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DA candidates Perini, Sini debate ethics, fitness for office

Candidates for the Suffolk County district attorney Ray

Candidates for the Suffolk County district attorney Ray Perini, left, a Republican, and Timothy Sini, a Democrat, a debate in East Islip on Thursday evening, Sept 28, 2017. Photo Credit: Newsday / Thomas A. Ferrara

Suffolk County district attorney candidates Timothy Sini and Ray Perini attacked each other’s ethics and fitness to be the county’s top prosecutor Thursday night in the first debate for the office held in the past 16 years.

A former prosecutor and defense attorney, Perini, 70, of Huntington, questioned the experience of Suffolk Police Commissioner Sini, 37, of Babylon.

“His resume’s kind of like a cloud. You poke it, then there’s nothing there,” Perini said at the Suffolk Criminal Bar Association hosted event in the Irish Coffee Pub in East Islip. “Four years as a federal prosecutor is what he brings to the table.”

Sini said he had reformed the Suffolk County Police Department in the wake of former Police Chief of Department James Burke’s conviction for beating a suspect and orchestrating a cover-up, raising morale, reducing crime rates and restoring integrity to the office.

Both candidates said they would restore integrity to the district attorney’s office, which incumbent Thomas Spota has held for 16 years.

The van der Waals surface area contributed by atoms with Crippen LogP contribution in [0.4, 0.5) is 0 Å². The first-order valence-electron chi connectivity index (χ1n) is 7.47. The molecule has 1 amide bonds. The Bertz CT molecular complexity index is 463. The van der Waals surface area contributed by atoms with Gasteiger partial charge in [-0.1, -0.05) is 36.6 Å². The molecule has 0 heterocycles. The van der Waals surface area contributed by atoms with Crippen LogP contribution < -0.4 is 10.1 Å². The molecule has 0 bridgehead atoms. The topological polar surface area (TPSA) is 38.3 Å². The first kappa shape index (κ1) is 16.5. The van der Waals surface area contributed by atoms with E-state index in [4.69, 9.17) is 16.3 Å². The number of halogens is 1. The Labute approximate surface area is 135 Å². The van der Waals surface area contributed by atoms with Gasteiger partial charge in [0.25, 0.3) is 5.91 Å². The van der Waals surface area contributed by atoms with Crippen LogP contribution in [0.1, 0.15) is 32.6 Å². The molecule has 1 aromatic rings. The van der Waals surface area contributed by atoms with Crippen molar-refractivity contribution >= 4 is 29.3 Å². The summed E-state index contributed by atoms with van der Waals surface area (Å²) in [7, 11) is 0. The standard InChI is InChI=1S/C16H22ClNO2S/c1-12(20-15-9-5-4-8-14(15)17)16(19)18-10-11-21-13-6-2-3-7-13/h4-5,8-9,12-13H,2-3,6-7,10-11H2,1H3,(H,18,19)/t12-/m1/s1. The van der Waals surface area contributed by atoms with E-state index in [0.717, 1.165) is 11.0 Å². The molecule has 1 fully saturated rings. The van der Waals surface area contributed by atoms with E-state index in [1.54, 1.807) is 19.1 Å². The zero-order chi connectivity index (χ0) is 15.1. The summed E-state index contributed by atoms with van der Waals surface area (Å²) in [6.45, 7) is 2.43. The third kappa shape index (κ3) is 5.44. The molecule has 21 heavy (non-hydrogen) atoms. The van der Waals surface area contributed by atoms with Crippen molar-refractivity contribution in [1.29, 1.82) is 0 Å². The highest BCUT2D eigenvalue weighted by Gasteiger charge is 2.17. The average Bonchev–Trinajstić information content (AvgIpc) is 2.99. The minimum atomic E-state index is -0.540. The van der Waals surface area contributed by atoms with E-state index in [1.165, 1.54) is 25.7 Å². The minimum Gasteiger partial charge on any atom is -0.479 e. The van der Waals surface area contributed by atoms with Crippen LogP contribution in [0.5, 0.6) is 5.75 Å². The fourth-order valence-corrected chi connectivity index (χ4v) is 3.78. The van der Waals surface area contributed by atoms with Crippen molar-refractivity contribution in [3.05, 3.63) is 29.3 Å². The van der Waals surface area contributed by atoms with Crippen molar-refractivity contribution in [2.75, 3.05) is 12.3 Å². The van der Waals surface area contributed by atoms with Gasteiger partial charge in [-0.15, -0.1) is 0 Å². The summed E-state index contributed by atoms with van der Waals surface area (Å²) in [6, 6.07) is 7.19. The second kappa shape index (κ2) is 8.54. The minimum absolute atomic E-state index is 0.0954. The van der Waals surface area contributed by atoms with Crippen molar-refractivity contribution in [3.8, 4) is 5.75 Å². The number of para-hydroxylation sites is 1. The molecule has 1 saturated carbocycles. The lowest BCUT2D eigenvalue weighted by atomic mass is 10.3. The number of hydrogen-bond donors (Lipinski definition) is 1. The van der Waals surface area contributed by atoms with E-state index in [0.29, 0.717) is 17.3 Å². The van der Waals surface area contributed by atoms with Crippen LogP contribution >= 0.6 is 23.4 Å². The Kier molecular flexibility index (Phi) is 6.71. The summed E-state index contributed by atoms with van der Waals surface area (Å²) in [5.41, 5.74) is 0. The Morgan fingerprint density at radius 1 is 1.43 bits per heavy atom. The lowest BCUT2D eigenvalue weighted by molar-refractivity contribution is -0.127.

Sini, a Democrat, attacked Perini, a Republican, for renting an assistant district attorney’s boat for a party as a defense attorney and being named “more than 100 times” in a 1989 State Investigation Commission report that said Perini was aware of illegal wiretaps as head of the county’s narcotics office.

“I seriously question his moral compass,” Sini said.

Perini said, “He hasn’t had a job long enough to work through a problem.”

Perini said after the 1989 investigation, a later report found he had done nothing wrong.

He also said there was “nothing nefarious about the boat case. Newsday liked it, but there’s nothing nefarious.” He said many defense attorneys, the district attorney himself, secretaries and children were on the boat, which never left the dock.

Sini said Perini “sounded like my 7-year-old” in saying he shouldn’t be punished because others were on the boat.

Spota announced this year he would not seek a fifth term. Federal investigators are probing whether Spota and one of his chief assistants took part in the cover-up of the assault on a man who stole a duffel bag from Burke’s SUV, according to sources familiar with the investigation. Spota has not been charged with a crime and has said he has done nothing wrong.

The office has been criticized recently for a series of cases in which prosecutors and police have not turned over evidence to defense attorneys.

Both candidates rejected the idea of bringing in an outside group such as the Innocence Project to review cases for possible violations, but both said they would form integrity units in their offices.

Sini drew some boos from the packed room when he attacked Perini for his work as a defense attorney.

“I have not made several millions of dollars defending criminals,” he said.

Perini, who has an Islandia law firm after a 14-year career as a prosecutor, said defense attorneys kept the system in check. “I’m proud of the way I’ve done it,” he said.

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